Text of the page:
An oasis of sophisticated, literate drama in a summer movie season filled to the brim with empty-headed action movies, bombastic superhero franchises, ultra-raunchy comedies and animated children’s pictures, “Indignation” offers a timely rebuke to the idea that mature, intellectually provocative fare can be found only in the “awards conscious” weeks at year’s end. James Schamus’ elegant, thoughtful adaptation of Philip Roth’s novella is easily one of 2016’s best films.
Logan Lerman, continuing the transition to more mature roles he began with “Fury,” is Marcus Messner, the son of Newark butcher Max (Danny Burstein), in whose shop he works while finishing high school. It’s 1951, however, and Max, seeing so many of his son’s peers dying in Korea, becomes so obsessively concerned with Marcus’ safety that the ambitious boy decides to flee home, securing a scholarship at Winesburg, a small liberal arts college in Ohio. His mother Esther (Linda Emond) watches helplessly as Max’s impulse to control Marcus’ every move drives him away.
At Winesburg, Max secures a job in the college library and applies himself diligently to his studies, but the dorm accommodations are troublesome: he finds himself rooming with two upper-classmen who happen to be the only other Jewish students not affiliated with the Jewish fraternity headed by big man on campus Sonny Cottler (Pico Alexander), a relative of whom Max happens to know back home. Though one of them (Philip Ettinger) is uncommunicative but not unfriendly, the other, Flusser (Ben Rosenfield), is a voluble drama major whose antics drive Marcus crazy. Their attitudes toward him lead Marcus to arrange a room change to a dilapidated single that’s rarely been occupied.
His roommate problems, however, haven’t developed in isolation: they’re related to his attraction to Olivia Hutton (Sarah Gadon), a beautiful blonde co-ed whom he asks out on a date—at the end of which she spontaneously gets very intimate with him. Both entranced and puzzled by her action, Marcus is drawn into an entanglement that will have disastrous consequences for them both.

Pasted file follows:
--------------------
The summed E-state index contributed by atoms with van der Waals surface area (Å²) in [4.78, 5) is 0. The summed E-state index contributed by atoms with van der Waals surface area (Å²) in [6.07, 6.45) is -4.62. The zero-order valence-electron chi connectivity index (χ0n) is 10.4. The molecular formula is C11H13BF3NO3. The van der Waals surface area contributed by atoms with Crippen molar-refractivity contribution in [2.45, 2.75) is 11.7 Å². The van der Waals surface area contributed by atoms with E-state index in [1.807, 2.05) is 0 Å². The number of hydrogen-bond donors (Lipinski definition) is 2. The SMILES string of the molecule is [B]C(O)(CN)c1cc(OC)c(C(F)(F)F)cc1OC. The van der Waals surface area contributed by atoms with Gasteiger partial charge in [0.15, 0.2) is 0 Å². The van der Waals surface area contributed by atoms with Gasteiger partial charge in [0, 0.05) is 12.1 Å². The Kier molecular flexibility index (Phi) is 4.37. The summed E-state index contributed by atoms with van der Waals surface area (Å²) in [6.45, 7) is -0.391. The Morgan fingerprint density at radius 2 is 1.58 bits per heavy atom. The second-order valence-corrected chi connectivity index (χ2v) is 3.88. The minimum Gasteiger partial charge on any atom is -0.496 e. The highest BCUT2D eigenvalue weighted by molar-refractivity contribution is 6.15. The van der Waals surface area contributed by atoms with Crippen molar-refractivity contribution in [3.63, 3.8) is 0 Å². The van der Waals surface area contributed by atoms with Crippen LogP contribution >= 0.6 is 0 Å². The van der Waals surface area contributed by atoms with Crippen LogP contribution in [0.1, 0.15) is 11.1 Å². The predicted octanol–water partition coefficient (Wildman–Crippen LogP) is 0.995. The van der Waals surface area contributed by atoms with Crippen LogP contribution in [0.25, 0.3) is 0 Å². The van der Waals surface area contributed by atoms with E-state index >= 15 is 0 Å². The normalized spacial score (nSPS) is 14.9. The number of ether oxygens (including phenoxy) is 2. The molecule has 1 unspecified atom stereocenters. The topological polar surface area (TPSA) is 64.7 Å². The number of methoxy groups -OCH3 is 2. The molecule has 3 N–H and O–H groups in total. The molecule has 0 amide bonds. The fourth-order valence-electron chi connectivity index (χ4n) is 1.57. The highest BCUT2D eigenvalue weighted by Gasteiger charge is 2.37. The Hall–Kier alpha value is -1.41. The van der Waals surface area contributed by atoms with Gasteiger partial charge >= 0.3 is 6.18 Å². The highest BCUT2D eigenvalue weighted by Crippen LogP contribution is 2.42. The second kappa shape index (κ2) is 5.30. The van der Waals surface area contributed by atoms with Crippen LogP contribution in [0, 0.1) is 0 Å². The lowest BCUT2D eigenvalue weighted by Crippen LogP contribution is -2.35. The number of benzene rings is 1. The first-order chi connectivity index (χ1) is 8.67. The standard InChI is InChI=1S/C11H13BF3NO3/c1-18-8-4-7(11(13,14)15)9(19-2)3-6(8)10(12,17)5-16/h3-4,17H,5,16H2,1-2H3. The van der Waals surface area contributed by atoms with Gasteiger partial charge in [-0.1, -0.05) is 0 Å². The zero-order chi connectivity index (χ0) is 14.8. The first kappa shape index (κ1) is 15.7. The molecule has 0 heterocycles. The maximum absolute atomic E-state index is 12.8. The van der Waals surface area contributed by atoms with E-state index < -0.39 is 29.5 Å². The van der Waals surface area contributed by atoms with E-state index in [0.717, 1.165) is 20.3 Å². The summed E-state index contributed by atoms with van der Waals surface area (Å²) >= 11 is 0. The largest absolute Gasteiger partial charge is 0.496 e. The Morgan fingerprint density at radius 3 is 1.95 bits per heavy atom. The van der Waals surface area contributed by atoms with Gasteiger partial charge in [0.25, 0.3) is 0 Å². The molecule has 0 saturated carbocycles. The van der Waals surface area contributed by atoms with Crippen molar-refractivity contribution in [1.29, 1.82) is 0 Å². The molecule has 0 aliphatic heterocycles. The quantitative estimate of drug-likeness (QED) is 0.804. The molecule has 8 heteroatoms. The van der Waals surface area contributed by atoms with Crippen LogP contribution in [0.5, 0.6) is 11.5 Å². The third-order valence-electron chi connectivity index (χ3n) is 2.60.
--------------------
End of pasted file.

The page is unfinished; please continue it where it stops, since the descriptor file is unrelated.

It’s the room change, though, that leads to a brilliantly executed sequence in which Marcus is summoned to the office of Winesburg’s powerful Dean Caudwell (Tracy Letts) for a talk that turns into part inquisition, part debate. In unashamedly elevated, even arch dialogue lifted directly from Roth, smug administrator and precocious student parry and thrust for some fifteen minutes, the dean probing for clues to the boy’s psychological makeup and Marcus replying with self-justifying excuses and complaints, most particularly about a requirement to attend regular assemblies in the Christian college’s chapel, despite his being a professed atheist (and acolyte of Bertrand Russell, who serves as the focus of some of the script’s most acerbic, and amusing, lines).
That extended scene, an extraordinary tour de force for both Lerman and Letts, will have a briefer counterpart between them later in the film, but that will be exceeded by those involving Marcus and Esther, who comes to Ohio after her son has fallen ill and has two intense conversations with him, the first about Max and the second regarding Olivia. Here Emond comes into her own, delivering a shattering portrait of a mother who will do anything to protect her child, and once again it’s to Lerman’s credit that he doesn’t wilt playing the long dialogue scenes with her, any more than he does in those with the equally formidable Letts.
Given the excellence of these powerful episodes, it’s unfortunate that the Marcus-Olivia scenes don’t achieve a similar degree of cinematic eloquence. Lerman and Gadon both play them with feeling, but here the literary affectations in the dialogue Schamus has derived from Roth are more pronounced, and the sense of artificiality becomes intrusive. It’s difficult to convey on film the sort of feverish, youthful infatuation Roth has created in any event—it’s a quality more easily captured on the page, where the interiority of the experience, told in first-person style by the besotted boy, takes an a hallucinatory tone that’s harder to effect in the more objective medium of film. Still, the relationship that drives matters to a devastating conclusion remains the film’s weakest element.
One aspect of it is nevertheless remarkable: Olivia’s look, not only in terms of Gadon’s goddess-like appearance, but of her costumes, designed in impeccable period style (as are all the others in the film) by Amy Roth. A similar attentiveness to detail is evident in every one of the picture’s craft contributions, including the production design by Inbal Weinberg, the art direction by Derek Wang, and the set decoration by Philippa Culpepper; “Indignation” rivals “Carol” in its evocation of the fifties, and the creamily-shot, lovingly lit cinematography by Christopher Blauvelt enhances the effect, as does Andrew Marcus’ smooth editing and Jay Wadley’s unobtrusive score.
Authors often complain about films made from their books, but in this case one cannot imagine Roth doing so. Schamus has produced many films and written a few, but this is the first time he’s also assumed the director’s chair, and though his adaptation naturally elides a few sections of the novella (there’s no big party-raid sequence, for example) and adds some new touches (the touching design on some wallpaper), overall it’s incredibly faithful to both the spirit and the letter of Roth’s work, showing a full appreciation of both its language and its style.